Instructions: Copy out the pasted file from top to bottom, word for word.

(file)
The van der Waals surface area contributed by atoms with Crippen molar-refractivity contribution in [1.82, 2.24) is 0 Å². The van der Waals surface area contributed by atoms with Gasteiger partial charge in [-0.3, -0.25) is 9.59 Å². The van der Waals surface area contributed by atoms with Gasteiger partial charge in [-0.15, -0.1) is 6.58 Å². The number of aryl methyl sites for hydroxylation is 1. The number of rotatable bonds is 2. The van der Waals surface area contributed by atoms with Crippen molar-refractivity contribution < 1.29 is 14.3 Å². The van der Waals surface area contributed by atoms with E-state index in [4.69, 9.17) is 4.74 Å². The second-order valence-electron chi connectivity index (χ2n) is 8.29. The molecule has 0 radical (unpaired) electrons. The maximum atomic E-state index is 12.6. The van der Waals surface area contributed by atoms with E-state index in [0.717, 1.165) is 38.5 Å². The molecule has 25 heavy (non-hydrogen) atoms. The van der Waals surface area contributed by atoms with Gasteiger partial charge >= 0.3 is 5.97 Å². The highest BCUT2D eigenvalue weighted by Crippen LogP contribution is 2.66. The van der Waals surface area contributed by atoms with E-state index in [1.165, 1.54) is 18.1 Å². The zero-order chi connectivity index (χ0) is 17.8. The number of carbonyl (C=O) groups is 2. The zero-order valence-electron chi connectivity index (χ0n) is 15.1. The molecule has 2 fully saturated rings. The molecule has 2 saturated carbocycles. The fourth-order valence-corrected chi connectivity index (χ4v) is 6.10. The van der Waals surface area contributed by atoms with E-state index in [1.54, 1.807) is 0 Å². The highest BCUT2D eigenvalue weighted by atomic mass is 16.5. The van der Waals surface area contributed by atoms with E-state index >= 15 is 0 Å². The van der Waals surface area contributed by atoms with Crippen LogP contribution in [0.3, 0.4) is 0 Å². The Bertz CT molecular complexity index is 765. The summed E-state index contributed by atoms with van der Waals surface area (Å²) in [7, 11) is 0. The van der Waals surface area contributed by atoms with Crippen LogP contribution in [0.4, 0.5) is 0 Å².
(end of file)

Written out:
The van der Waals surface area contributed by atoms with Crippen molar-refractivity contribution in [1.82, 2.24) is 0 Å². The van der Waals surface area contributed by atoms with Gasteiger partial charge in [-0.3, -0.25) is 9.59 Å². The van der Waals surface area contributed by atoms with Gasteiger partial charge in [-0.15, -0.1) is 6.58 Å². The number of aryl methyl sites for hydroxylation is 1. The number of rotatable bonds is 2. The van der Waals surface area contributed by atoms with Crippen molar-refractivity contribution < 1.29 is 14.3 Å². The van der Waals surface area contributed by atoms with E-state index in [4.69, 9.17) is 4.74 Å². The second-order valence-electron chi connectivity index (χ2n) is 8.29. The molecule has 0 radical (unpaired) electrons. The maximum atomic E-state index is 12.6. The van der Waals surface area contributed by atoms with E-state index in [0.717, 1.165) is 38.5 Å². The molecule has 25 heavy (non-hydrogen) atoms. The van der Waals surface area contributed by atoms with Gasteiger partial charge >= 0.3 is 5.97 Å². The highest BCUT2D eigenvalue weighted by Crippen LogP contribution is 2.66. The van der Waals surface area contributed by atoms with E-state index in [1.165, 1.54) is 18.1 Å². The zero-order chi connectivity index (χ0) is 17.8. The number of carbonyl (C=O) groups is 2. The zero-order valence-electron chi connectivity index (χ0n) is 15.1. The molecule has 2 fully saturated rings. The molecule has 2 saturated carbocycles. The fourth-order valence-corrected chi connectivity index (χ4v) is 6.10. The van der Waals surface area contributed by atoms with E-state index in [1.54, 1.807) is 0 Å². The highest BCUT2D eigenvalue weighted by atomic mass is 16.5. The van der Waals surface area contributed by atoms with E-state index >= 15 is 0 Å². The van der Waals surface area contributed by atoms with Crippen LogP contribution in [0.3, 0.4) is 0 Å². The Bertz CT molecular complexity index is 765. The summed E-state index contributed by atoms with van der Waals surface area (Å²) in [7, 11) is 0. The van der Waals surface area contributed by atoms with Crippen LogP contribution in [0.4, 0.5) is 0 Å².